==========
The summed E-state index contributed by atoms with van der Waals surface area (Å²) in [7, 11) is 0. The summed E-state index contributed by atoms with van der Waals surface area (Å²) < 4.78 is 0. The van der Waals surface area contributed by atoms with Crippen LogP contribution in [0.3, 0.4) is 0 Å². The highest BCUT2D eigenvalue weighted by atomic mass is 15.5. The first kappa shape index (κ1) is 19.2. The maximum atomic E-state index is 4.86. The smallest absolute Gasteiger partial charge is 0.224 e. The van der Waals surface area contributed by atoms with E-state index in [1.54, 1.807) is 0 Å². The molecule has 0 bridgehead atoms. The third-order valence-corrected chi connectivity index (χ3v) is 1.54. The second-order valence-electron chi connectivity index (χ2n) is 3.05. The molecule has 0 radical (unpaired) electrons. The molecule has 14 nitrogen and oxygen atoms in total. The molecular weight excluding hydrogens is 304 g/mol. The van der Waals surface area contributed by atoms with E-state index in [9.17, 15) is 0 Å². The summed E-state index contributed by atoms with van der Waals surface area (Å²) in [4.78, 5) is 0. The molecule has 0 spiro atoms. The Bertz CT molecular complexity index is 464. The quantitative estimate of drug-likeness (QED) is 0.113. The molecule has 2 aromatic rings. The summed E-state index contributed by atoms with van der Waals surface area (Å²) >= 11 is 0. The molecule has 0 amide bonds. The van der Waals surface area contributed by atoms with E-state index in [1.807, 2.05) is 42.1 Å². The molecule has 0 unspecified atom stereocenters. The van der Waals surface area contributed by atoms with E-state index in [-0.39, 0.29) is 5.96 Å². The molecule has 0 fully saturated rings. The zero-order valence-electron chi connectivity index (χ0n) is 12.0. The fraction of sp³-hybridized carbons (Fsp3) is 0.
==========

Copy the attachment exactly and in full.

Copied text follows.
The summed E-state index contributed by atoms with van der Waals surface area (Å²) in [7, 11) is 0. The summed E-state index contributed by atoms with van der Waals surface area (Å²) < 4.78 is 0. The van der Waals surface area contributed by atoms with Crippen LogP contribution in [0.3, 0.4) is 0 Å². The highest BCUT2D eigenvalue weighted by atomic mass is 15.5. The first kappa shape index (κ1) is 19.2. The maximum atomic E-state index is 4.86. The smallest absolute Gasteiger partial charge is 0.224 e. The van der Waals surface area contributed by atoms with E-state index in [1.54, 1.807) is 0 Å². The molecule has 0 bridgehead atoms. The third-order valence-corrected chi connectivity index (χ3v) is 1.54. The second-order valence-electron chi connectivity index (χ2n) is 3.05. The molecule has 0 radical (unpaired) electrons. The molecule has 14 nitrogen and oxygen atoms in total. The molecular weight excluding hydrogens is 304 g/mol. The van der Waals surface area contributed by atoms with E-state index in [9.17, 15) is 0 Å². The summed E-state index contributed by atoms with van der Waals surface area (Å²) in [4.78, 5) is 0. The molecule has 0 spiro atoms. The Bertz CT molecular complexity index is 464. The quantitative estimate of drug-likeness (QED) is 0.113. The molecule has 2 aromatic rings. The summed E-state index contributed by atoms with van der Waals surface area (Å²) >= 11 is 0. The molecule has 0 amide bonds. The van der Waals surface area contributed by atoms with E-state index in [1.807, 2.05) is 42.1 Å². The molecule has 0 unspecified atom stereocenters. The van der Waals surface area contributed by atoms with E-state index in [-0.39, 0.29) is 5.96 Å². The molecule has 0 fully saturated rings. The zero-order valence-electron chi connectivity index (χ0n) is 12.0. The fraction of sp³-hybridized carbons (Fsp3) is 0.